Dyslexic C Pen Reader Review

A Review of the C-Pen Reader
The C-Pen reader is a clever little fella. It is a breakthrough in technology to help people learning to read or wanting to improve their reading ability.. It is particularly helpful for people like me who have dyslexia. You scan a portion of text with it, and it speaks out the text you have just scanned. What I do is read the text out loud first then scan it and listen to see if I got it right. I have three children (12 and under). They also have dyslexia to some degree. The C-Pen reader has helped them significantly. My little boy can now read his bedtime books by himself and he loves the scanner’s internal dictionary. His reading ability has improved massively.
Whilst it helps dyslexic people it can be used by anybody wanting to improve their reading ability including their foreign language learning. My C-Pen reader can also speak French and Spanish ( you just change the setting) and the kids have used it for their foreign language homework.
The C-Pen reader is lightweight and can easily fit into your pocket or handbag. It is entirely self-contained. It requires neither a computer nor wi-fi. This has been great for us when we have gone on holiday. We usually go camping in remote places where there is no access to wi-fi, but we have still been able to use them.
The C-Pen reader is a quality product.

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How to do you increase your followers on WordPress?

There are many platforms for bloggers. All good in their own way, but many bloggers ( myself included) use I fell into blogging hard many years ago. I wrote on various platforms back then. Mostly poetry, book reviews and short stories. At the time I was just testing the waters, and I wasn’t a very serious blogger. One thing I have remained shy about  though is making video -blog content. I feel far more comfortable sitting in my chair, tapping the keys of my laptop and sipping my delicious herbal tea.

I suppose it was easier to blog back then because there was less competition. So you could be more relaxed and write at your own pace. Now we have many, many  blogging competitors some of whom are really very good and covering a lot of different areas. I admit I love reading other people’s blogs and learning from them.

I moved to WordPress three years ago and I have played with the settings, and I just find it fascinating;  I moved my beauty business onto WordPress three years ago. But, I was very busy with my clients so I spent less and less time blogging and used it mainly for information billboard purposes.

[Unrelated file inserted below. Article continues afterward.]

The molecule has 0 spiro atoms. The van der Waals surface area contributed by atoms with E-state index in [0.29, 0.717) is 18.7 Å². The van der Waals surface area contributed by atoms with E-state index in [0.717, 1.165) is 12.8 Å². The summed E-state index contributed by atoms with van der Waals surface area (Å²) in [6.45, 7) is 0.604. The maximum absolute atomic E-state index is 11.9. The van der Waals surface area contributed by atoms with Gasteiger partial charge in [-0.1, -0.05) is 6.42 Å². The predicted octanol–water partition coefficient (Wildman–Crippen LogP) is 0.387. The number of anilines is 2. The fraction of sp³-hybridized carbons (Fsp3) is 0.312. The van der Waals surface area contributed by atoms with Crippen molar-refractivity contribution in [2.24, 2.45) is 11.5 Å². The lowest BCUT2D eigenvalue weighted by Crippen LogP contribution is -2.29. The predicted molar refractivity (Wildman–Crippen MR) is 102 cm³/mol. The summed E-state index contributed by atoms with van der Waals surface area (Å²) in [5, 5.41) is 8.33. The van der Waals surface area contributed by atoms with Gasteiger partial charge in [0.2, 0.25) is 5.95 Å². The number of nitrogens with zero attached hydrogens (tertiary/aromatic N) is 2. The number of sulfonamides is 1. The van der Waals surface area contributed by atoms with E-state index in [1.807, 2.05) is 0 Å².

After the lockdown came into force, I had to make the hard decision to close my beauty business that I  had operated since 2007, I had a beauty room in my home and covid-19 made me rethink about having people in my home and possibly passing the virus on to my children. Being a single mum of three I had to find a new avenue to make an income. I don’t like the idea of being on benefit so I retrained and started my life coaching business. I also  have an online shop where you can find inspiring, motivational books to help beat whatever mental struggles you are currently facing. Don’t forget to visit and if you want to support me then feel free to buy something.

In my time using WordPress I have found that you have to ask people to follow you or whatever else you want help with. Think about asking/telling your beautiful readers the following:

  1. Ask them to follow you- whether you have a free or premium account just ask and you will find that most people are kind and willing enough to give a helping hand
  2. Tell them why they should subscribe. I find it helps to tell your readers why you want them to follow your blog.
  3. Tell a story to kick- start a conversation instead of writing posts that give too much information.
  4. Your posts have to contain life and establish a real connection between you and your readers
  5. If you have other methods to get your readers to follow your blogs or subscribe to your website do share it on comment below to help other bloggers, thank you.

Most importantly have fun writing your blogs.

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Learning difficulties – Dyslexia

When you are reading do you find yourself asking ‘what does this sentence mean?’ Or ‘how can I explain to others what I have just read?’ Have you experienced embarrassment about expressing your thoughts in reports that you had to write?

Different people experience dyslexia differently. Some are able to read books and reports but struggle to process the information to help them understand it. This is frustrating and humiliating for many people who have dyslexia. Your disability usually causes you to take jobs where you will be safe from embarrassment. Even if you are smart and intelligent enough to do a particular job or business you are still afraid that other people will call you dumb for not being able to explain what you have read in business meetings or take accurate notes. To make things even more stressful, diagnoses on people whose first language is not English is difficult. All you are told is that your difficulty might not be dyslexia at all but could simply be a language barrier.

At school, I had a teacher who came once a week to help me with my reading. I speak French and English fluently, but I needed help reading in both languages. When I was growing up in Switzerland, I was the oldest kid in my class. I was what they called a dumb kid. At the age of eight, I was struggling with counting numbers from 1-10, do basic maths, and I didn’t know my alphabet until I was twenty-seven. It didn’t matter how many nights I practised, nothing stayed in. My family called me many names. The word ‘stupid’ was a common one at home and at school.